First of all, they built Martin Dam in 1926, thereby damming the Tallapoosa River and creating Lake Martin in the first place. For my post about our tour of Martin Dam, click here.
In the process of building it, they bought up all of the land under, and most of the land around the eventual shoreline. Along with developer Russell Lands, Alabama Power owns pretty much every inch of undeveloped land around the lake. Area experts estimate that of the 770 miles of shoreline of Lake Martin, 70% remains undeveloped.
Over the years, Alabama Power has sold off residential lots. But a big part of their influence remains as holders of lot leases. This is where the homeowner owns the house, improvements, etc., but Alabama Power still owns the dirt and they lease it to the home owner.
Since about 2007, I have written a couple of posts on this subject. To get a basic understanding of how leased lots work on Lake Martin, please read them. Please keep in mind, they are old and about to be sort of outdated by what I say below, but please see:
Since I have written the above, Alabama Power has made a huge change in the lease program. If you really dug into the old leases, you would find that they used to read that they were for five years, with five automatic renewals at five years each. The way you renewed it was to pay the first month’s payment. So, it was five years plus 25 years of renewals, that’s how they figured they were giving you a 30 year lease. It made sense to them, but caused most loan underwriters fits. Well, I should rephrase that. Before 2008, lenders didn’t give a hoot. Back then they had only two requirements for lake lending: mirror and water. If you could fog a mirror, and if the land was touching water, they pushed money at you.
After the real estate meltdown in 2008, the pendulum swung to the other extreme. When underwriters on leased lot home loans read the automatic renewal clause, most freaked out. They would not give 30 year fixed rate loans on what they viewed as five year property. Most wouldn’t even offer an ARM loan. That left you only with a couple of local banks as financing choices.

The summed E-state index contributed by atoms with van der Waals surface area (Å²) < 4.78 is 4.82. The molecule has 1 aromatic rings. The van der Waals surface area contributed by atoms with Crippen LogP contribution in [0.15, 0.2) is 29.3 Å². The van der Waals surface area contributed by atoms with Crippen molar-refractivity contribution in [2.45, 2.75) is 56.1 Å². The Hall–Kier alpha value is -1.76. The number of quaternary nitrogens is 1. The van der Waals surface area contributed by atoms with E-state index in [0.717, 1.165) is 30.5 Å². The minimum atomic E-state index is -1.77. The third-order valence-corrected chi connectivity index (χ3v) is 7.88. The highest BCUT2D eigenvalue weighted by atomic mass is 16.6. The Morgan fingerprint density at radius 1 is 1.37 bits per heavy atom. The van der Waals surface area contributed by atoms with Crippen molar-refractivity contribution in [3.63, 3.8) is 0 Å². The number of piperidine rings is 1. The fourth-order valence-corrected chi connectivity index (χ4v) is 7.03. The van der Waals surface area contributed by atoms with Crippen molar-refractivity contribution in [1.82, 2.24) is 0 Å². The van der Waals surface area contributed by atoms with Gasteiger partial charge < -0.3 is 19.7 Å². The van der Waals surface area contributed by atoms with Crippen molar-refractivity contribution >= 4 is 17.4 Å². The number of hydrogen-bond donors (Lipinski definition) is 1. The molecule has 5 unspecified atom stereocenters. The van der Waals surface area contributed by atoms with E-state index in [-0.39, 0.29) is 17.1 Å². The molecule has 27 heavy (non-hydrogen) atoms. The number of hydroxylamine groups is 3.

All this is now moot!
Somewhere around March of 2012, Alabama Power changed the lease terms for their residential land leases on Lake Martin. Now they are 35 year fixed term leases, meaning, the lease starts in (for example) Jan 1, 2012, and ends December 31, 2047. This allows you to get 30 year fixed rate financing. I think this development could really revolutionize the way people view leased lots.
Over the years I have been blessed to sell a lot of waterfront leased lot homes on Lake Martin, and for every one I have sold I have talked to probably 50 buyers about the leased lot process on Lake Martin. It’s a hyperlocal concept, to be sure, and when buyers have reservations, it’s usually about the lease terms. Many times, even when they get past the concept and go to finance the purchase and want to use their hometown lender, that is where the deal would crash. Hometown lender would be unfamiliar with Alabama Power lot leases, would freak out about the renewals, and the deal would die.
Now, with Alabama Power offering to have a 35 year lease, I predict a tremendous influx of other lenders who can finance them. Like any other type of real estate, once the financing options open up, it makes them easier to buy. When things are more liquid, they gain in value. I think over the long term, say the next five years, you will see a gain in leased lot homes’ worth on Lake Martin. It’s a great move by Alabama Power, and I heartily applaud it.
Are you interested in buying a leased lot waterfront home on Lake Martin? I would be glad to help you out, and explain what to look for so that you get the most for your money.
Or do you own a leased lot home right now, and are wondering how this new policy might affect your home’s value? Click here to request a no obligation CMA, or call me at 334 221 5862.